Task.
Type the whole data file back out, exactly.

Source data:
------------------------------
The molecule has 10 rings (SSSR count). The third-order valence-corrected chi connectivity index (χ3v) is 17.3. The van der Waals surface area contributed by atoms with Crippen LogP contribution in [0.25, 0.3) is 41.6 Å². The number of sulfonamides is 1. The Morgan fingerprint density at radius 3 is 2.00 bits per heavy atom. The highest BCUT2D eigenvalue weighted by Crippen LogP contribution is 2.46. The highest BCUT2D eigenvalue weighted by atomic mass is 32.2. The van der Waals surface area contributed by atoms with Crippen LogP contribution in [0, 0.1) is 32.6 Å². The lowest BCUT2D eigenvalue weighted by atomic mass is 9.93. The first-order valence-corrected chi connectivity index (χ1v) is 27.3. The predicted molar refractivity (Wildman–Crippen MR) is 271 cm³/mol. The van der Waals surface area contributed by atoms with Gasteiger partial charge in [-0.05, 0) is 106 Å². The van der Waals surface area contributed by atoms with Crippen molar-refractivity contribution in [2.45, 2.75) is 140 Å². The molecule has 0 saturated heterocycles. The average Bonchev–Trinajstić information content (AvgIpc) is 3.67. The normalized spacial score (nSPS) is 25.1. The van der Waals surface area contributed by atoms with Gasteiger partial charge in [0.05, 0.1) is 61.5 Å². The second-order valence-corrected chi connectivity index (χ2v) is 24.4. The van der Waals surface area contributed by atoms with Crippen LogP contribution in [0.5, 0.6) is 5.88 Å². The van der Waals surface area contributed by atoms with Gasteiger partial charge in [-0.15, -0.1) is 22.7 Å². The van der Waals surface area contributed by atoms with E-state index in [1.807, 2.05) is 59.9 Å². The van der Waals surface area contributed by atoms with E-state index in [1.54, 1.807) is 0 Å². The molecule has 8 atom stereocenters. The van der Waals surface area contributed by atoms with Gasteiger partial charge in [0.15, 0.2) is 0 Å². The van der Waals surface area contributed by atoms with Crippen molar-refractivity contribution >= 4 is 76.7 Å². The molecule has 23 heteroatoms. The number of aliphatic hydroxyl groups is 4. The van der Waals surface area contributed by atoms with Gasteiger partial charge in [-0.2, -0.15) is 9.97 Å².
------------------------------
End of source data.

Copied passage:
The molecule has 10 rings (SSSR count). The third-order valence-corrected chi connectivity index (χ3v) is 17.3. The van der Waals surface area contributed by atoms with Crippen LogP contribution in [0.25, 0.3) is 41.6 Å². The number of sulfonamides is 1. The Morgan fingerprint density at radius 3 is 2.00 bits per heavy atom. The highest BCUT2D eigenvalue weighted by Crippen LogP contribution is 2.46. The highest BCUT2D eigenvalue weighted by atomic mass is 32.2. The van der Waals surface area contributed by atoms with Crippen LogP contribution in [0, 0.1) is 32.6 Å². The lowest BCUT2D eigenvalue weighted by atomic mass is 9.93. The first-order valence-corrected chi connectivity index (χ1v) is 27.3. The predicted molar refractivity (Wildman–Crippen MR) is 271 cm³/mol. The van der Waals surface area contributed by atoms with Gasteiger partial charge in [-0.05, 0) is 106 Å². The van der Waals surface area contributed by atoms with Crippen molar-refractivity contribution in [2.45, 2.75) is 140 Å². The molecule has 0 saturated heterocycles. The average Bonchev–Trinajstić information content (AvgIpc) is 3.67. The normalized spacial score (nSPS) is 25.1. The van der Waals surface area contributed by atoms with Gasteiger partial charge in [0.05, 0.1) is 61.5 Å². The second-order valence-corrected chi connectivity index (χ2v) is 24.4. The van der Waals surface area contributed by atoms with Crippen LogP contribution in [0.5, 0.6) is 5.88 Å². The van der Waals surface area contributed by atoms with Gasteiger partial charge in [-0.15, -0.1) is 22.7 Å². The van der Waals surface area contributed by atoms with E-state index in [1.807, 2.05) is 59.9 Å². The van der Waals surface area contributed by atoms with E-state index in [1.54, 1.807) is 0 Å². The molecule has 8 atom stereocenters. The van der Waals surface area contributed by atoms with Gasteiger partial charge in [0.15, 0.2) is 0 Å². The van der Waals surface area contributed by atoms with Crippen molar-refractivity contribution >= 4 is 76.7 Å². The molecule has 23 heteroatoms. The number of aliphatic hydroxyl groups is 4. The van der Waals surface area contributed by atoms with Gasteiger partial charge in [-0.2, -0.15) is 9.97 Å².